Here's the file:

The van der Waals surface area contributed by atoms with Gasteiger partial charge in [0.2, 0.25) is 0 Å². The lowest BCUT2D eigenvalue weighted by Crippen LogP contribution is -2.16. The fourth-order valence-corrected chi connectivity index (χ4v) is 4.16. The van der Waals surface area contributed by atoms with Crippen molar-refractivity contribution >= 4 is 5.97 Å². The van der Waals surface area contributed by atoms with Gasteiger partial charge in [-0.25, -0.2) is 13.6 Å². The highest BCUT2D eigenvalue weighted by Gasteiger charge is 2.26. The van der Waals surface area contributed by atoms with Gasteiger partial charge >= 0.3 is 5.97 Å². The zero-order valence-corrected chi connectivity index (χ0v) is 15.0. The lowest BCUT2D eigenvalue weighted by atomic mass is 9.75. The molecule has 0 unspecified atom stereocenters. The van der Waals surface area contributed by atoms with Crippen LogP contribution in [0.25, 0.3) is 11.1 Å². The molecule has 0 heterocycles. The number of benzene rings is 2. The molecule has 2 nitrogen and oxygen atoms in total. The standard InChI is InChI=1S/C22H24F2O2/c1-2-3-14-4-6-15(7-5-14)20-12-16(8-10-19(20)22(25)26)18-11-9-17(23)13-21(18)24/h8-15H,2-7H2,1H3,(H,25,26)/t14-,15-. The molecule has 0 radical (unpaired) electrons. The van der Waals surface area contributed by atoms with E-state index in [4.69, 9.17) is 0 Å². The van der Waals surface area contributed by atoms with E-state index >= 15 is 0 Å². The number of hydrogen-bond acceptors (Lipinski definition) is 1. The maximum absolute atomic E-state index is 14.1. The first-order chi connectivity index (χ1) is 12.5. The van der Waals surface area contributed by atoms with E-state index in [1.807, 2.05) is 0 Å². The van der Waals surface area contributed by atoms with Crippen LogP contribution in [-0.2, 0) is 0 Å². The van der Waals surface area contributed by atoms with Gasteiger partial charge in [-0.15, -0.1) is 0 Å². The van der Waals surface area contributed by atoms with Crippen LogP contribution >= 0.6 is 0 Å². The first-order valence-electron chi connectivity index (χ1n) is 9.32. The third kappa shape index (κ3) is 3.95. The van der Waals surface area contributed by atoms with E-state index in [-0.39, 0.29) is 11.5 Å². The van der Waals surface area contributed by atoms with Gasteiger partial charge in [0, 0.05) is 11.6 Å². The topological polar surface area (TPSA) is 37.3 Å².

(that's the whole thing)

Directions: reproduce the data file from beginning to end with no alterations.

The van der Waals surface area contributed by atoms with Gasteiger partial charge in [0.2, 0.25) is 0 Å². The lowest BCUT2D eigenvalue weighted by Crippen LogP contribution is -2.16. The fourth-order valence-corrected chi connectivity index (χ4v) is 4.16. The van der Waals surface area contributed by atoms with Crippen molar-refractivity contribution >= 4 is 5.97 Å². The van der Waals surface area contributed by atoms with Gasteiger partial charge in [-0.25, -0.2) is 13.6 Å². The highest BCUT2D eigenvalue weighted by Gasteiger charge is 2.26. The van der Waals surface area contributed by atoms with Gasteiger partial charge >= 0.3 is 5.97 Å². The zero-order valence-corrected chi connectivity index (χ0v) is 15.0. The lowest BCUT2D eigenvalue weighted by atomic mass is 9.75. The molecule has 0 unspecified atom stereocenters. The van der Waals surface area contributed by atoms with Crippen LogP contribution in [0.25, 0.3) is 11.1 Å². The molecule has 0 heterocycles. The number of benzene rings is 2. The molecule has 2 nitrogen and oxygen atoms in total. The standard InChI is InChI=1S/C22H24F2O2/c1-2-3-14-4-6-15(7-5-14)20-12-16(8-10-19(20)22(25)26)18-11-9-17(23)13-21(18)24/h8-15H,2-7H2,1H3,(H,25,26)/t14-,15-. The molecule has 0 radical (unpaired) electrons. The van der Waals surface area contributed by atoms with E-state index in [4.69, 9.17) is 0 Å². The van der Waals surface area contributed by atoms with E-state index >= 15 is 0 Å². The number of hydrogen-bond acceptors (Lipinski definition) is 1. The maximum absolute atomic E-state index is 14.1. The first-order chi connectivity index (χ1) is 12.5. The van der Waals surface area contributed by atoms with E-state index in [1.807, 2.05) is 0 Å². The van der Waals surface area contributed by atoms with Crippen LogP contribution in [-0.2, 0) is 0 Å². The van der Waals surface area contributed by atoms with Gasteiger partial charge in [-0.15, -0.1) is 0 Å². The van der Waals surface area contributed by atoms with Crippen LogP contribution >= 0.6 is 0 Å². The first-order valence-electron chi connectivity index (χ1n) is 9.32. The third kappa shape index (κ3) is 3.95. The van der Waals surface area contributed by atoms with E-state index in [-0.39, 0.29) is 11.5 Å². The van der Waals surface area contributed by atoms with Gasteiger partial charge in [0, 0.05) is 11.6 Å². The topological polar surface area (TPSA) is 37.3 Å².